The US District Court for the Middle District of Georgia granted a preliminary injunction to an Air Force officer that temporarily allows her to remain unvaccinated against COVID-19 without punishment, reports Air Force Times.

Oracle announced this week that assessors have cleared the Defense Department to use Oracle National Security Regions — cloud systems that are isolated from the internet and only connected to secure government networks — to process secret US Air Force information, reports Defense News.

The Marine Corps’ amphibious combat vehicles have resumed their water operations from USS Anchorage after a five-month operation pause after problems with the tow-rope systems, reports USNI News.

A sonic boom “like an earthquake” shook homes in the United Kingdom as a Typhoon Apollo11 fighter jet was scrambled into action, reports The Mirror. At the same time, a Boeing Poseidon MRA1 (P-8A) flew over Guernsey and the English Channel – having taken off from Scotland. “We can reassure people that the noise reported in the Southport area today was a supersonic boom from one of our Typhoon aircraft, which was undergoing flight testing in an offshore range area,” a BAE spokesman said, alleviating fears that there had been an earthquake.

Miss Maryland USA nearly got “crowned” Monday morning when she was involved in an automobile crash in New Jersey, reports New York Post. Rachel LaBatt, 26, told The Post she was headed home after strutting the catwalk during Fashion Week in New York. She is also a flight test engineer for the Navy, where she works on the P-8 Poseidon. LaBatt told Southern Maryland News in 2021 that she would love to graduate from the US Naval Test Pilot School.

Registration for the 47th Marine Corps Marathon on October 30 is open, reports WTOP News. This year’s race will be the first in-person version of the event in three years.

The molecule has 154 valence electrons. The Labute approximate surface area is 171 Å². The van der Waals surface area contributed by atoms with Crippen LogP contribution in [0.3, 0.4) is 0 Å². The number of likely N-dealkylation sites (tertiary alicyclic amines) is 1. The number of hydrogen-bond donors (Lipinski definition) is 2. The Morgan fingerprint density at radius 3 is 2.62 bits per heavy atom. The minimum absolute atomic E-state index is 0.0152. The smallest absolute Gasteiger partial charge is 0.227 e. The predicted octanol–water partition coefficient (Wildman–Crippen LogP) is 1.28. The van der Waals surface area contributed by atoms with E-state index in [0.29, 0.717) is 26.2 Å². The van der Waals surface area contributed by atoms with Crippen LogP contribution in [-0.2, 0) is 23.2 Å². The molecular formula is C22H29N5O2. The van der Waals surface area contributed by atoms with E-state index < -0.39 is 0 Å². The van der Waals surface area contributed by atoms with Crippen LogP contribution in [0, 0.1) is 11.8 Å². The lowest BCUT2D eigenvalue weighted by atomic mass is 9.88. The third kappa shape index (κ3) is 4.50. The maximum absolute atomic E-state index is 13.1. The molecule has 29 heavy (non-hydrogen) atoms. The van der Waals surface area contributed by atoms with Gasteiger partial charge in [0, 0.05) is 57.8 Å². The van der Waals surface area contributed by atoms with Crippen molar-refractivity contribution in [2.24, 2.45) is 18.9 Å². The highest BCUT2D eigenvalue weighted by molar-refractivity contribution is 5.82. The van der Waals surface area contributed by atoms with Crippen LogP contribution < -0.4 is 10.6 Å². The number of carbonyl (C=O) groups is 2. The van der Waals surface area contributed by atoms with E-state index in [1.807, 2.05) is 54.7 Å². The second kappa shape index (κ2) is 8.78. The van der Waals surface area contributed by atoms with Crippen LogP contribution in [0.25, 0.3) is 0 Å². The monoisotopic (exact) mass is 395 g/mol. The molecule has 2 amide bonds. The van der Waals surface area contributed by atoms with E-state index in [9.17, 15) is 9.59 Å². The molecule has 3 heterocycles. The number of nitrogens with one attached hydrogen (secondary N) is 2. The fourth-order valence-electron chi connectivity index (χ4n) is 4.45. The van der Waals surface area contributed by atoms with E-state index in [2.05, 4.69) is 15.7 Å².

The US Postal Service’s regulatory agency hired its first chief data officer and is seeking feedback on a dashboard it is creating to track USPS delivery performance, reports Federal News Network. Russell Rappel-Schmid, a former data analyst with the USPS inspector general’s office and the state of Alaska’s first chief data officer, will serve as its first CDO.

The US Census Bureau says that retail sales rose 3.8% in January, much higher than economists had expected, reports The Hill.

Contract:

CMS Corp., Bargersville, Indiana (N69450-17-D-0506); EMR Inc., Niceville, Florida (N69450-17-D-0507); Leebcor Services LLC, Williamsburg, Virginia (N69450-17-D-0508); MOWA Barlovento LLC JV, Gautier, Mississippi (N69450-17-D-0509); Whitesell-Green Inc., Pensacola, Florida (N69450-17-D-0510), are awarded a combined $64,800,000 firm-fixed-price, indefinite-delivery/indefinite-quantity multiple award contract modification to previously awarded contracts for construction projects located within the Tennessee, Mississippi, Florida Panhandle area of operations (AO) managed by the Naval Facilities Engineering Systems Command (NAVFAC) Southeast. This modification provides for the new construction, renovation, alteration, demolition, repair work, and any necessary design including: industrial, airfield, aircraft hangar, aircraft traffic control, infrastructure, administrative, training, dormitory, and community support facilities. The contract modification increases the contract maximum not-to-exceed capacity from $99,000,000 to $163,800,000. After award of this modification, the total cumulative value for all five contracts will be $163,800,000. Work will be performed in Florida (49%); Mississippi (35%); Tennessee (15%); and the remainder of the NAVFAC Southeast AO (1%). The term for all five contracts combined will not exceed 60 months, with an expected completion date of June 2022. No funds will be obligated at time of award. Future awards will be primarily funded with operation and maintenance (Navy) and military construction (Navy) funds. NAVFAC Southeast, Jacksonville, Florida, is the contracting activity.